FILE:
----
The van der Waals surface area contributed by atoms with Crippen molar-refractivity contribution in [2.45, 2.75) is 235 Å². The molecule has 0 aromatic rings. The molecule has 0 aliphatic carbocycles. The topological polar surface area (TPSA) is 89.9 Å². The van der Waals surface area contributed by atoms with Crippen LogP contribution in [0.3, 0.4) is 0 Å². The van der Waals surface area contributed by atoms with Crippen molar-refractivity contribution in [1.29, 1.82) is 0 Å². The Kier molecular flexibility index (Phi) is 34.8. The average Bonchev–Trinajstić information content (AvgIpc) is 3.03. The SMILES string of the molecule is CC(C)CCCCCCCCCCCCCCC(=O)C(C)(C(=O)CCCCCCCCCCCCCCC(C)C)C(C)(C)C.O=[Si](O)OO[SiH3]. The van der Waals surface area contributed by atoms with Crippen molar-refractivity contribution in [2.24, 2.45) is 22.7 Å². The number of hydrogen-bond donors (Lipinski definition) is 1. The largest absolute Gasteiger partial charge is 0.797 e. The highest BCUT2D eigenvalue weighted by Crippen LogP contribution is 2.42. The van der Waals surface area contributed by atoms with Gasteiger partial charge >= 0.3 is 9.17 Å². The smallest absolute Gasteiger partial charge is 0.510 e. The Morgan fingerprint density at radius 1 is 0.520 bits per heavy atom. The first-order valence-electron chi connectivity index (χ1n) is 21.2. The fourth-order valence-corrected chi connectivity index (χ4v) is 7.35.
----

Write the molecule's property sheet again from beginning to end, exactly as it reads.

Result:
The van der Waals surface area contributed by atoms with Crippen molar-refractivity contribution in [2.45, 2.75) is 235 Å². The molecule has 0 aromatic rings. The molecule has 0 aliphatic carbocycles. The topological polar surface area (TPSA) is 89.9 Å². The van der Waals surface area contributed by atoms with Crippen LogP contribution in [0.3, 0.4) is 0 Å². The van der Waals surface area contributed by atoms with Crippen molar-refractivity contribution in [1.29, 1.82) is 0 Å². The Kier molecular flexibility index (Phi) is 34.8. The average Bonchev–Trinajstić information content (AvgIpc) is 3.03. The SMILES string of the molecule is CC(C)CCCCCCCCCCCCCCC(=O)C(C)(C(=O)CCCCCCCCCCCCCCC(C)C)C(C)(C)C.O=[Si](O)OO[SiH3]. The van der Waals surface area contributed by atoms with Crippen molar-refractivity contribution in [2.24, 2.45) is 22.7 Å². The number of hydrogen-bond donors (Lipinski definition) is 1. The largest absolute Gasteiger partial charge is 0.797 e. The highest BCUT2D eigenvalue weighted by Crippen LogP contribution is 2.42. The van der Waals surface area contributed by atoms with Gasteiger partial charge >= 0.3 is 9.17 Å². The smallest absolute Gasteiger partial charge is 0.510 e. The Morgan fingerprint density at radius 1 is 0.520 bits per heavy atom. The first-order valence-electron chi connectivity index (χ1n) is 21.2. The fourth-order valence-corrected chi connectivity index (χ4v) is 7.35.